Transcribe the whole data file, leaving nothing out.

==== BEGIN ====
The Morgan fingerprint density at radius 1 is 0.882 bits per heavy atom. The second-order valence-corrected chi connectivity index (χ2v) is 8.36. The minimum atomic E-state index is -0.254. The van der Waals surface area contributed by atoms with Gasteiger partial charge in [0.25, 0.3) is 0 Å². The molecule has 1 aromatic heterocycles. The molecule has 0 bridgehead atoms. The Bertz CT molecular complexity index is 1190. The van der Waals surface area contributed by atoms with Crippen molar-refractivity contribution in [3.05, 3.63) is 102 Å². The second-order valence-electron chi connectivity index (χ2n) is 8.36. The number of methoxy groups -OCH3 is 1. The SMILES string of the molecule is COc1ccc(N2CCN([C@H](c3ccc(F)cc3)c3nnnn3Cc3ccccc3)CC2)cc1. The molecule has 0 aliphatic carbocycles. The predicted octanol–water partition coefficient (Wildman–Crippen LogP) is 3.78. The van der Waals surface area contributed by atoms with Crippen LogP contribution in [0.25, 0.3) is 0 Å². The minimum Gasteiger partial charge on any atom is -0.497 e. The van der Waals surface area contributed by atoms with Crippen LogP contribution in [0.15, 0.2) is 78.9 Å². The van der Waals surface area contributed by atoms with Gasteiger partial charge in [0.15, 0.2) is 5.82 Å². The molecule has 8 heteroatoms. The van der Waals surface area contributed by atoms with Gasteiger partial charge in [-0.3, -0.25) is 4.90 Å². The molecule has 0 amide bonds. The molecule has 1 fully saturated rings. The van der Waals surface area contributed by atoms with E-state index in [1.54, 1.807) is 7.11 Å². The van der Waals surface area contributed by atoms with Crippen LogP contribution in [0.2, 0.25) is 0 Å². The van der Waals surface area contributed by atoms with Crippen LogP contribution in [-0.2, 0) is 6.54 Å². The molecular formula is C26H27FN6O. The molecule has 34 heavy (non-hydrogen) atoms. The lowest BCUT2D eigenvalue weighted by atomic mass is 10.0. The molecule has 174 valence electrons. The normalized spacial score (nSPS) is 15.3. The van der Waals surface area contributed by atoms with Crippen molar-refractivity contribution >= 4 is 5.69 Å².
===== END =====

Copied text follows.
The Morgan fingerprint density at radius 1 is 0.882 bits per heavy atom. The second-order valence-corrected chi connectivity index (χ2v) is 8.36. The minimum atomic E-state index is -0.254. The van der Waals surface area contributed by atoms with Gasteiger partial charge in [0.25, 0.3) is 0 Å². The molecule has 1 aromatic heterocycles. The molecule has 0 bridgehead atoms. The Bertz CT molecular complexity index is 1190. The van der Waals surface area contributed by atoms with Crippen molar-refractivity contribution in [3.05, 3.63) is 102 Å². The second-order valence-electron chi connectivity index (χ2n) is 8.36. The number of methoxy groups -OCH3 is 1. The SMILES string of the molecule is COc1ccc(N2CCN([C@H](c3ccc(F)cc3)c3nnnn3Cc3ccccc3)CC2)cc1. The molecule has 0 aliphatic carbocycles. The predicted octanol–water partition coefficient (Wildman–Crippen LogP) is 3.78. The van der Waals surface area contributed by atoms with Crippen LogP contribution in [0.25, 0.3) is 0 Å². The minimum Gasteiger partial charge on any atom is -0.497 e. The van der Waals surface area contributed by atoms with Crippen LogP contribution in [0.15, 0.2) is 78.9 Å². The van der Waals surface area contributed by atoms with Gasteiger partial charge in [0.15, 0.2) is 5.82 Å². The molecule has 8 heteroatoms. The van der Waals surface area contributed by atoms with Gasteiger partial charge in [-0.3, -0.25) is 4.90 Å². The molecule has 0 amide bonds. The molecule has 1 fully saturated rings. The van der Waals surface area contributed by atoms with E-state index in [1.54, 1.807) is 7.11 Å². The van der Waals surface area contributed by atoms with Crippen LogP contribution in [0.2, 0.25) is 0 Å². The van der Waals surface area contributed by atoms with Crippen LogP contribution in [-0.2, 0) is 6.54 Å². The molecular formula is C26H27FN6O. The molecule has 34 heavy (non-hydrogen) atoms. The lowest BCUT2D eigenvalue weighted by atomic mass is 10.0. The molecule has 174 valence electrons. The normalized spacial score (nSPS) is 15.3. The van der Waals surface area contributed by atoms with Crippen molar-refractivity contribution >= 4 is 5.69 Å².